Just a rough piece of grass by C J Richardson 2011

Laura slowly stood up straight, stretched her back and then leaned on the spade. She wiped the perspiration from her forehead with the back of her dirty gloved hand. She looked around her beloved garden, her faithful garden, always there to provide solace and solitude.

            It was just a piece of rough grass when they moved here ten years ago after their son Daniel had married Sally. They found this little cottage in the country and fell in love with it immediately. Within three months they had packed up their old home and moved in. Jim had been the real gardener but they had worked together to make it their own refuge. A place that reflected their own quiet and private nature. Not regimented or co-ordinated, but a soft jumble of different colours, heights and textures with little paths that ran through, turning corners and leading to half hidden oases that were perfect for sitting quietly or reading a book, totally lost from the real world.

She had found Jim, one beautifully warm Sunday morning, sitting on his favourite bench with half of his newspaper scattered on the ground around him. The other half was slowly sliding off  his lap. His head had drooped forward and he looked as though he was sleeping.

            That was four years ago. An embolism they had said. No one could have known. Better that way than a long slow illness.

She spent long hours in the garden after that. Promising Jim that she would look after it for him, feeling him close to her, reliving every moment that they had shared here. The garden became her reason to carry on.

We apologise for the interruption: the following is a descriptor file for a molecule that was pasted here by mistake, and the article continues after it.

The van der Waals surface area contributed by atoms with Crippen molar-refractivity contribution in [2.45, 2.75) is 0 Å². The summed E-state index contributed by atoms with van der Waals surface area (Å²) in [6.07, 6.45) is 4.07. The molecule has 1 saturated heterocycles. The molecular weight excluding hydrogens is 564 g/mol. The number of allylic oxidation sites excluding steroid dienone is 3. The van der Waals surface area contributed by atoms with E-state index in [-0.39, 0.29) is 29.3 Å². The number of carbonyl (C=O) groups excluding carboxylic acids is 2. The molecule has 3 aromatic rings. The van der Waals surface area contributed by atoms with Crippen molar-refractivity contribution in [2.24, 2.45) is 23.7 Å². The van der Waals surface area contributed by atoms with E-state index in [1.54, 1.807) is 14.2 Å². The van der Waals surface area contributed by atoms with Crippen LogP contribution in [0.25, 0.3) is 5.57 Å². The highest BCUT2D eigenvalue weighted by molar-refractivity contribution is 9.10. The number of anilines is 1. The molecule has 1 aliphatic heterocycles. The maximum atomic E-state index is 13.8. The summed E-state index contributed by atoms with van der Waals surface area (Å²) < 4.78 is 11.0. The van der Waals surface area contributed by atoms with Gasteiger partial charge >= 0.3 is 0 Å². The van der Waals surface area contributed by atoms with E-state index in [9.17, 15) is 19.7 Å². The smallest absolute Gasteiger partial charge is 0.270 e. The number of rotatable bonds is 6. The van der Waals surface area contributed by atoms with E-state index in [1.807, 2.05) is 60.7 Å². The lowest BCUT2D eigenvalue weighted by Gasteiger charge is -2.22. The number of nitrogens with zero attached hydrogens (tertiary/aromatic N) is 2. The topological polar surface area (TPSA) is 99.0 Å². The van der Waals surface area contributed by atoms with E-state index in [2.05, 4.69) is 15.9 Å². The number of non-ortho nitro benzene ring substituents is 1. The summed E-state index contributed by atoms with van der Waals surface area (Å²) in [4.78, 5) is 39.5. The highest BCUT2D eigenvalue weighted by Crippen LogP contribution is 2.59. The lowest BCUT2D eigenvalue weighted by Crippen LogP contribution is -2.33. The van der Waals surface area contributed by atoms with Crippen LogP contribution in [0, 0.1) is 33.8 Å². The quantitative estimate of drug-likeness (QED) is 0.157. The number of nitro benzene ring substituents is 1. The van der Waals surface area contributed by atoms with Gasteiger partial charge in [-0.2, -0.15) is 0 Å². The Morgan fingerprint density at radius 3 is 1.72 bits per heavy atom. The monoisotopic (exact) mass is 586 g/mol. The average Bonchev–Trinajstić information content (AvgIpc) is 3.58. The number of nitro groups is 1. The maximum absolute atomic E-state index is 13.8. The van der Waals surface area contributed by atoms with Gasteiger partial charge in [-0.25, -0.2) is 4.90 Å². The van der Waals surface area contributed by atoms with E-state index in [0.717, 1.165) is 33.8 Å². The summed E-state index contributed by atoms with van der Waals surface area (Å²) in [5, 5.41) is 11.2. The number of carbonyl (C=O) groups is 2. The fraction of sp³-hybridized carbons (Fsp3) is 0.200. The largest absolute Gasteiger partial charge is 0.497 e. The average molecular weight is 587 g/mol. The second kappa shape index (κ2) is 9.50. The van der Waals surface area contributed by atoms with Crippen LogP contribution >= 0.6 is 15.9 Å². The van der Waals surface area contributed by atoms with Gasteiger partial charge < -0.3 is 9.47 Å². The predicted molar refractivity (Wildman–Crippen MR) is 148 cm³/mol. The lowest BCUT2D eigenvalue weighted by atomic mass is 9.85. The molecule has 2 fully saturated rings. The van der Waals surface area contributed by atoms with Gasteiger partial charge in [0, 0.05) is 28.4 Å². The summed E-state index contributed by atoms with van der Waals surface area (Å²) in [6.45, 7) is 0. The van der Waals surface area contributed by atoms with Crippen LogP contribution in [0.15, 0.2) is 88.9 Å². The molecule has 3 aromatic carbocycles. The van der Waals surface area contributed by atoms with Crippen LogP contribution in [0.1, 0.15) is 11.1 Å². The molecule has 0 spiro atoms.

Daniel and Sally visited every week and provided some of the physical support that she craved. A hug from Daniel meant that she could close her eyes and almost imagine that it was Jim who was holding her for just one more time.

Then three years ago a miracle happened. Daniel and Sally came for Christmas and announced that they were going to have a baby. Little James arrived the following July and when Laura held her grandson in her arms for the first time, she cried with a mixture of pure joy and sadness. This beautiful, soft little bundle was part of her and Jim. She closed her eyes and whispered “Look Jim. Isn’t he the most beautiful child you have ever seen?”

            Daniel and Sally continued to visit every week and Laura lived for the time she spent with her grandson, showing him around the garden and telling him all about the grandfather he had been named after. James didn’t understand of course, he just loved to be carried by his grandmother and the soft sound of her voice.

Today had started out wonderfully. They had arrived at 11.00am as usual. It was the middle of August and Laura had made some Lemonade which they carried down to the summerhouse. The air was heavy and the sun was very hot. . Laura and little James wandered idly around the garden, picking a few flowers to decorate the small table that had been set for a quiche and salad lunch, followed by fresh strawberries and cream.